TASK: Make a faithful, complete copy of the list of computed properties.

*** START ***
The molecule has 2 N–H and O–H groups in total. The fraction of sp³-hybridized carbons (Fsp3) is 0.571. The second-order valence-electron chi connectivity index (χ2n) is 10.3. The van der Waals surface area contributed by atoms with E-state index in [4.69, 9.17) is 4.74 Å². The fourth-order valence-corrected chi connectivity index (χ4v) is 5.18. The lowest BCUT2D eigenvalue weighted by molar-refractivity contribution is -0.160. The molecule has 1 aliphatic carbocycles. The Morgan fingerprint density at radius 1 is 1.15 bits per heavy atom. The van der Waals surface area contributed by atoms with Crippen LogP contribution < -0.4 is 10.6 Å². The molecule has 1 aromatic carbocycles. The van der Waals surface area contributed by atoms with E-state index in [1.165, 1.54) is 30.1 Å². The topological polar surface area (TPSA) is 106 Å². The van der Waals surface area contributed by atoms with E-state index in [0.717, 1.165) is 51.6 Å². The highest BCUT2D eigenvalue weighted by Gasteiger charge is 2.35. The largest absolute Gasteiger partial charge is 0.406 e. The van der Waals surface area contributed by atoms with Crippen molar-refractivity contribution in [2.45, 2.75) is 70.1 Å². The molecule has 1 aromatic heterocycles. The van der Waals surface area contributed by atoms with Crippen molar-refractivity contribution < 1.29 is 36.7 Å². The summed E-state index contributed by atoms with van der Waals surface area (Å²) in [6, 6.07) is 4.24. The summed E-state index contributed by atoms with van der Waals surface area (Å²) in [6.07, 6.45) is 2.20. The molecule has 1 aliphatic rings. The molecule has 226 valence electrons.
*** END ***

The molecule has 2 N–H and O–H groups in total. The fraction of sp³-hybridized carbons (Fsp3) is 0.571. The second-order valence-electron chi connectivity index (χ2n) is 10.3. The van der Waals surface area contributed by atoms with E-state index in [4.69, 9.17) is 4.74 Å². The fourth-order valence-corrected chi connectivity index (χ4v) is 5.18. The lowest BCUT2D eigenvalue weighted by molar-refractivity contribution is -0.160. The molecule has 1 aliphatic carbocycles. The Morgan fingerprint density at radius 1 is 1.15 bits per heavy atom. The van der Waals surface area contributed by atoms with Crippen LogP contribution < -0.4 is 10.6 Å². The molecule has 1 aromatic carbocycles. The van der Waals surface area contributed by atoms with E-state index in [1.165, 1.54) is 30.1 Å². The topological polar surface area (TPSA) is 106 Å². The van der Waals surface area contributed by atoms with E-state index in [0.717, 1.165) is 51.6 Å². The highest BCUT2D eigenvalue weighted by Gasteiger charge is 2.35. The largest absolute Gasteiger partial charge is 0.406 e. The van der Waals surface area contributed by atoms with Crippen molar-refractivity contribution in [2.45, 2.75) is 70.1 Å². The molecule has 1 aromatic heterocycles. The van der Waals surface area contributed by atoms with Crippen molar-refractivity contribution < 1.29 is 36.7 Å². The summed E-state index contributed by atoms with van der Waals surface area (Å²) in [6, 6.07) is 4.24. The summed E-state index contributed by atoms with van der Waals surface area (Å²) in [6.07, 6.45) is 2.20. The molecule has 1 aliphatic rings. The molecule has 226 valence electrons.